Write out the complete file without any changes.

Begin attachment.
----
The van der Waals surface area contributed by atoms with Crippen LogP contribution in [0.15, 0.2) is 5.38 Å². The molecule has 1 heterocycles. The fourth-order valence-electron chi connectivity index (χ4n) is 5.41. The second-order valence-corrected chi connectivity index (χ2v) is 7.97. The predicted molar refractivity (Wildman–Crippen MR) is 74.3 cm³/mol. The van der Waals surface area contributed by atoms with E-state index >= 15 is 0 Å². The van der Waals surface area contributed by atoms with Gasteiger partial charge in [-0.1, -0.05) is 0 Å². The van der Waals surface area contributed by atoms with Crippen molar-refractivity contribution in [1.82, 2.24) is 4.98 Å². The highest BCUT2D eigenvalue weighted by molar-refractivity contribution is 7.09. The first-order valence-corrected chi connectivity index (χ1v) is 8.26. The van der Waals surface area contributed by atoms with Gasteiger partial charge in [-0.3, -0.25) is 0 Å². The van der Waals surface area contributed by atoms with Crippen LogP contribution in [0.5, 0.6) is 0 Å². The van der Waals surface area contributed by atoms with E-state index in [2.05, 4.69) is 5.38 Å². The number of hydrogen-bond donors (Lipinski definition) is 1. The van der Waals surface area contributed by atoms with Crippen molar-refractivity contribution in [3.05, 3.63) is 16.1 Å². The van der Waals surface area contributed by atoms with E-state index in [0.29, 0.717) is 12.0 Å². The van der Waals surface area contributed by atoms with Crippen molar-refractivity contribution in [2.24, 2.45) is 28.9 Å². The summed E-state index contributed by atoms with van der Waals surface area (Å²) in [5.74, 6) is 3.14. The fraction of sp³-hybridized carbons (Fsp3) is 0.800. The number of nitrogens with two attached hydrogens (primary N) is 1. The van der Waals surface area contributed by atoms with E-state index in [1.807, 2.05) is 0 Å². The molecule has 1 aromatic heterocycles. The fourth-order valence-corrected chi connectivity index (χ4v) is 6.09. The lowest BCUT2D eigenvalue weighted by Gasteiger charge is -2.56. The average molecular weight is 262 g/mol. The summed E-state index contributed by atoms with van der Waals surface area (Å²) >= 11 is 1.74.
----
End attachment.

The van der Waals surface area contributed by atoms with Crippen LogP contribution in [0.15, 0.2) is 5.38 Å². The molecule has 1 heterocycles. The fourth-order valence-electron chi connectivity index (χ4n) is 5.41. The second-order valence-corrected chi connectivity index (χ2v) is 7.97. The predicted molar refractivity (Wildman–Crippen MR) is 74.3 cm³/mol. The van der Waals surface area contributed by atoms with E-state index >= 15 is 0 Å². The van der Waals surface area contributed by atoms with Gasteiger partial charge in [-0.1, -0.05) is 0 Å². The van der Waals surface area contributed by atoms with Crippen molar-refractivity contribution in [1.82, 2.24) is 4.98 Å². The highest BCUT2D eigenvalue weighted by molar-refractivity contribution is 7.09. The first-order valence-corrected chi connectivity index (χ1v) is 8.26. The van der Waals surface area contributed by atoms with Gasteiger partial charge in [-0.3, -0.25) is 0 Å². The van der Waals surface area contributed by atoms with Crippen LogP contribution in [0.5, 0.6) is 0 Å². The van der Waals surface area contributed by atoms with E-state index in [2.05, 4.69) is 5.38 Å². The number of hydrogen-bond donors (Lipinski definition) is 1. The van der Waals surface area contributed by atoms with Crippen molar-refractivity contribution in [3.05, 3.63) is 16.1 Å². The van der Waals surface area contributed by atoms with E-state index in [0.29, 0.717) is 12.0 Å². The van der Waals surface area contributed by atoms with Crippen molar-refractivity contribution in [2.24, 2.45) is 28.9 Å². The summed E-state index contributed by atoms with van der Waals surface area (Å²) in [5.74, 6) is 3.14. The fraction of sp³-hybridized carbons (Fsp3) is 0.800. The number of nitrogens with two attached hydrogens (primary N) is 1. The van der Waals surface area contributed by atoms with E-state index in [1.807, 2.05) is 0 Å². The molecule has 1 aromatic heterocycles. The fourth-order valence-corrected chi connectivity index (χ4v) is 6.09. The lowest BCUT2D eigenvalue weighted by Gasteiger charge is -2.56. The average molecular weight is 262 g/mol. The summed E-state index contributed by atoms with van der Waals surface area (Å²) >= 11 is 1.74.